1 Kings 10:8

The Queen of Sheba was more than an admirer of wisdom, she was wise herself. It was to her credit that she was induced by the report of Solomon’s magnificence and wisdom to repair to his court, behold his glory, and listen to his discourse. And in this judgement which she passed upon Solomon’s court, there is contained a lesson of the profoundest wisdom.

I. It is a general law of human nature that men are influenced by their constant associations.—Scripture abounds with statements of this principle:—‘He that walketh with wise men shall be wise, but the companion of fools shall be destroyed.’ Hence the importance especially in youth of forming companionships and associations of a profitable and elevating nature.

II. Hence the privilege of habitual fellowship with the wise and good.—This indeed follows from the general law. They who listened to Solomon’s sagacious maxims, prudent counsels, and judicial utterances, could not fail to be impressed by what they heard, and, if they were disposed to profit, could not fail to reap some rich advantage.

III. The principle is one which is practically applicable to the religious life.—The existence and influence of the Church of Christ are accounted for by this Divine law of human society. But we may go deeper even than this. Where Christ is known it may be said, a greater than Solomon is here! To listen to Christ’s words, to meditate upon Christ’s deeds and sufferings, to be continually in His spiritual society—this is to be in the way for securing wisdom, happiness, and life.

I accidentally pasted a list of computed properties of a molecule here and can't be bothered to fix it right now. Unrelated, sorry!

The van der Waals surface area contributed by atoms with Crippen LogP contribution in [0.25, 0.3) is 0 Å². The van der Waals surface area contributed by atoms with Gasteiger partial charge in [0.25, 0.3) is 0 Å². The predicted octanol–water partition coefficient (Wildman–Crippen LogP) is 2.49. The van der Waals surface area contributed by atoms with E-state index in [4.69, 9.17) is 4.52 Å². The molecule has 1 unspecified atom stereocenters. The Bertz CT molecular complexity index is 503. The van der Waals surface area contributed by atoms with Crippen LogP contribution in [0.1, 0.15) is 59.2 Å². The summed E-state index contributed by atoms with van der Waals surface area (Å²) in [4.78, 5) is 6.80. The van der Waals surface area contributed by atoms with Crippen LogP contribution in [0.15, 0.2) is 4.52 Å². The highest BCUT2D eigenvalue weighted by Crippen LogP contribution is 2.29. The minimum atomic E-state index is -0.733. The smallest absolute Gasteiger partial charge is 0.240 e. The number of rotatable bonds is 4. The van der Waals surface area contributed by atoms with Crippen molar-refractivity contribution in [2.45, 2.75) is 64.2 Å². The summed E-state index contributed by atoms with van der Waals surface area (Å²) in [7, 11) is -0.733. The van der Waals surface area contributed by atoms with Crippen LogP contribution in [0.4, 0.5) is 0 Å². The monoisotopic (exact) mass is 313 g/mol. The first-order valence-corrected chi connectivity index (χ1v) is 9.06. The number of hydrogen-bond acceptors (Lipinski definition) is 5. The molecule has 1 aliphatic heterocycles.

‘It is a privilege to be among the friends of any good and wise man. There are people whose close companions we may almost justly envy. They live near to the good, the great, the wise. They hear their words, they see their life, they have their friendship. We may think of the disciples of Jesus who had the privilege of being with Him continually, hearing the wonderful words which fell from His lips, seeing the sweetness, gentleness, purity, and holiness of His life and witnessing the wonderful works which He did. What a privilege was St. John’s—leaning on Jesus’ bosom, and Mary’s—sitting on a low stool at His feet, listening to His teachings! It is a privilege to be a member of a good man’s family, living in the midst of refinement and culture. It is a far greater privilege to be a Christian, a member of the heavenly Father’s family. “A greater than Solomon is here.” ’

Bibliographical Information
Nisbet, James. "Commentary on 1 Kings 10". The Church Pulpit Commentary. https://www.studylight.org/commentaries/eng/cpc/1-kings-10.html. 1876.